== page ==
Self-Scanning and Self-Control: A Field Experiment on Real-Time Feedback and Shopping Behavior
Natalia Montinari (),
Emma Runnemark and
Erik Wengström ()
Working Papers from Dipartimento Scienze Economiche, Universita' di Bologna
Payment and checkout at retail stores is increasingly being replaced by automated systems. One recent technological invention in this area is mobile self-scanning in which customers carry a mobile scanner while shopping. Mobile self-scanners give real-time feedback on spending. The device increases price saliency and enables customers to keep track of the total amount spent. Using a field experiment, we test if mobile self-scanning affects shopping behavior. Consumers of two grocery stores were allocated randomly to use a mobile self-scanner or not. Overall, we find that using the self-scanner has a negative but insignificant effect on total amount spent. However, the response to using the scanner is heterogeneous and for customers with low self-control, it significantly reduces both their spending and number of items bought when using the mobile scanner. Moreover, we find that consumers with low self-control are more likely to use the self-scanner than individuals with high self-control. Taken together, our results suggest that sophisticated individuals, that is, individuals who are aware of their self-control problem, use the scanner to control their spending.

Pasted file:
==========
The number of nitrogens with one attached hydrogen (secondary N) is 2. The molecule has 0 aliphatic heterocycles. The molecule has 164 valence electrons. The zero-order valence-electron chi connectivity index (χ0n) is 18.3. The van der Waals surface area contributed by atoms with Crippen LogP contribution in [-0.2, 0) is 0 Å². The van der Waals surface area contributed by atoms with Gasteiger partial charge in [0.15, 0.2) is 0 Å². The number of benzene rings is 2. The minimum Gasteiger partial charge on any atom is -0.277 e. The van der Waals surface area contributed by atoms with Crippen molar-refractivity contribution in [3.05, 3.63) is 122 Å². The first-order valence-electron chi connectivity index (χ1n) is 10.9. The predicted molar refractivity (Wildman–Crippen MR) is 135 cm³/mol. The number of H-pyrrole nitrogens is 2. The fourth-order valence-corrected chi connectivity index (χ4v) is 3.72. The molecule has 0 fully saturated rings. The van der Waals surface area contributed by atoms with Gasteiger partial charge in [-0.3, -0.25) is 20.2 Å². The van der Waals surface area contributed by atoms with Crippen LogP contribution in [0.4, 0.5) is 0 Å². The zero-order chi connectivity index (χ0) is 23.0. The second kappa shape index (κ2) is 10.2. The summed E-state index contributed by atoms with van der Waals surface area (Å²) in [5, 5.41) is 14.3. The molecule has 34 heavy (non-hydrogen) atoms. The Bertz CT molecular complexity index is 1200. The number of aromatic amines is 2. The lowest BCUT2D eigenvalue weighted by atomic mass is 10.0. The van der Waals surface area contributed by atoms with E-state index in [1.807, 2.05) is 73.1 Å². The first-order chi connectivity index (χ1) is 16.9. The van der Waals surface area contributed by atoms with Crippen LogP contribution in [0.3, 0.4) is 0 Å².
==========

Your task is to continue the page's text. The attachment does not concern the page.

JEL-codes: D01 D12 M30 (search for similar items in EconPapers)
New Economics Papers: this item is included in nep-cbe, nep-exp and nep-ict
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Working Paper: Self-Scanning and Self-Control: A Field Experiment on Real-Time Feedback and Shopping Behavior (2017)
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Persistent link: https://EconPapers.repec.org/RePEc:bol:bodewp:wp1115
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